For Immediate Release:
February 8, 2018
Missoula, Montana – Buffalo Field Campaign filed a complaint on February 7, 2018 against the U.S. Department of Agriculture Animal and Plant Health Inspection Service (APHIS) in the U.S. District Court of Montana. The West Yellowstone, Montana-based wild buffalo advocacy group says the federal agency is violating the Freedom of Information Act.
Buffalo Field Campaign’s complaint alleges that APHISviolated the Freedom of Information Act by:
(1) failing to provide a final determination resolving Buffalo Field Campaign’s Freedom of Information Act request within the time required by law;
(2) failing to provide an “estimated completion date,” as required by law;
(3) failing to timely respond and approve Buffalo Field Campaign’s fee waiver; and
(4) failing to provide non-exempt responsive records.
The Freedom of Information Act requires U.S. government agencies to promptly make public records available to any person who submits a request. Under the law, APHIS must inform requesters, within twenty business days, about whetherthe agency will comply with the request and, if so, when it expects to provide the records sought.
On October 11, 2017, Darrell Geist, Buffalo Field Campaign’s habitat coordinator, electronically submitted a Freedom of Information Act request seeking the disclosure of records concerning Animal and Plant Health Inspection Service’s use of “GonaCon,” a highly controversial immune-contraceptive chemical being administered to wild bison removed from Yellowstone National Park.
APHIS set an initial response date for November 9, 2017, butfailed to set a release date or make a determination as to when the agency will release the records sought within that time frame. Repeated requests to the agency for information about the processing of the request went unanswered.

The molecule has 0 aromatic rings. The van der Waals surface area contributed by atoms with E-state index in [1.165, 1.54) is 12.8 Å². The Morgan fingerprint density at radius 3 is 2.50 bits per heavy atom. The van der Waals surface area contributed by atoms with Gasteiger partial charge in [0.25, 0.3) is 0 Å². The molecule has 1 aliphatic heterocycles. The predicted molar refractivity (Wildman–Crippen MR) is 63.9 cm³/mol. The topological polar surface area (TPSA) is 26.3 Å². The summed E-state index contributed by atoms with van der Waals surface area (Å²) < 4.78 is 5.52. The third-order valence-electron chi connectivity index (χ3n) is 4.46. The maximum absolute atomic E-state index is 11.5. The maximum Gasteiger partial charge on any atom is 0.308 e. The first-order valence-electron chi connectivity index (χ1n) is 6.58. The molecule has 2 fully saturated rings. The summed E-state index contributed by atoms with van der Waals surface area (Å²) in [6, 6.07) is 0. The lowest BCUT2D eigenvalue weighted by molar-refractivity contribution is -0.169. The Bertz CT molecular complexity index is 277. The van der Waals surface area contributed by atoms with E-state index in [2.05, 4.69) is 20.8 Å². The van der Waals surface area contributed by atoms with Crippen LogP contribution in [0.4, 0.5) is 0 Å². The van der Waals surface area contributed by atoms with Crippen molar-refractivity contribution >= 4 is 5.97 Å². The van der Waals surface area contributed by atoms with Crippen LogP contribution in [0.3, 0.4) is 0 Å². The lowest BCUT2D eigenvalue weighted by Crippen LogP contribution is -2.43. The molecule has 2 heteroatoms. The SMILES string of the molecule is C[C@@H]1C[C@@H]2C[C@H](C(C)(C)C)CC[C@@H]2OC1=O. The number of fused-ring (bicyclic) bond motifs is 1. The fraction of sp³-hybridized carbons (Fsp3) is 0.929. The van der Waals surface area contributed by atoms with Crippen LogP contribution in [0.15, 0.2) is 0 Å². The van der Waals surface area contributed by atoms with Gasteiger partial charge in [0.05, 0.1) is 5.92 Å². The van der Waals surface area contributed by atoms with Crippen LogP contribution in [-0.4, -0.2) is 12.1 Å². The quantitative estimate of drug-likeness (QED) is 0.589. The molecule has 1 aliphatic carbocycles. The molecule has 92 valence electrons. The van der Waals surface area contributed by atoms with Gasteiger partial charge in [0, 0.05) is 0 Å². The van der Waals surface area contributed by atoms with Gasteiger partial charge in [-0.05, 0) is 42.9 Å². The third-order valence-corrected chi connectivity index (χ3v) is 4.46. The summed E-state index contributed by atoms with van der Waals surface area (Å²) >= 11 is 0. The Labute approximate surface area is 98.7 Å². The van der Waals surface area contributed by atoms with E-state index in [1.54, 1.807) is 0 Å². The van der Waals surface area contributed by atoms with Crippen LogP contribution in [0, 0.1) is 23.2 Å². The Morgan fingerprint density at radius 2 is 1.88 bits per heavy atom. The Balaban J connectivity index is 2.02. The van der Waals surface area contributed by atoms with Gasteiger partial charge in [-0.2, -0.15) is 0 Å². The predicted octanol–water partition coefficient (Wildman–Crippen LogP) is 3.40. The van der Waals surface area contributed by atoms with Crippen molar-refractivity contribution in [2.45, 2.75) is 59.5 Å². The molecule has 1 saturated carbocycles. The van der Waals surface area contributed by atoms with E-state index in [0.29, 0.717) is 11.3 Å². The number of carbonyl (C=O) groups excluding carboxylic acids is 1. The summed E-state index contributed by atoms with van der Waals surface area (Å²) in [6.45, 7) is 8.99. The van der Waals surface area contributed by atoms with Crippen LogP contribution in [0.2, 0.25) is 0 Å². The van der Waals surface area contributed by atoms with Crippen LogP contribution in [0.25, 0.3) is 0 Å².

Read the complaint (PDF)
“We are unaware of anyone other than the Animal and Plant Health Inspection Service who has records on the well-being of once wild buffalo held in captivity for the livestock agency’s population control experiment,” says Ken Cole. “We want to know what is happening to the buffalo in captivity that once roamed free in the Yellowstone ecosystem.”
The U.S. Dept. of Agriculture Animal and Plant Health Inspection Service’s taxpayer funded experiment with GonaCon calls for capturing up to 104 wild bison in Yellowstone National Park over several seasons, and transferring them to double-electric fenced facilities leased on private lands in Gardiner, Montana. At the end of the population control experiment, the Animal and Plant Health Inspection Service says bison administered with GonaCon will be euthanized and disposed of by incineration or buried in a landfill because GonaCon cannot be consumed by humans.
“If GonaCon is not healthy for humans, it is certainly dangerous for our national mammal,” said Cole.
It is uncertain and unknown what the Animal and Plant Health Inspection Service intends to do with the bison that were not administered GonaCon and remain in captivity.
“A central tenet of a healthy democracy is that citizens need to know what their government is doing, and why,” says attorney Daniel C. Snyder, of the Eugene, Oregon based Law Offices of Charles M. Tebbutt, P.C. “Congress codified the American people’s rights to access such information in the Freedom of Information Act. Buffalo Field Campaign’s rights were violated when APHIS unlawfully delayed making a determination within the twenty-day statutory deadline and failed to promptly produce records responsive to the FOIA request.”
Missoula, Montana based attorney Timothy Bechtold, Bechtold Law Firm, is also assisting in the case.
Buffalo Field Campaign is the only group working in the field, the courts, and the policy arena on behalf of America’s last wild buffalo, the Yellowstone herds who are our country’s national mammal.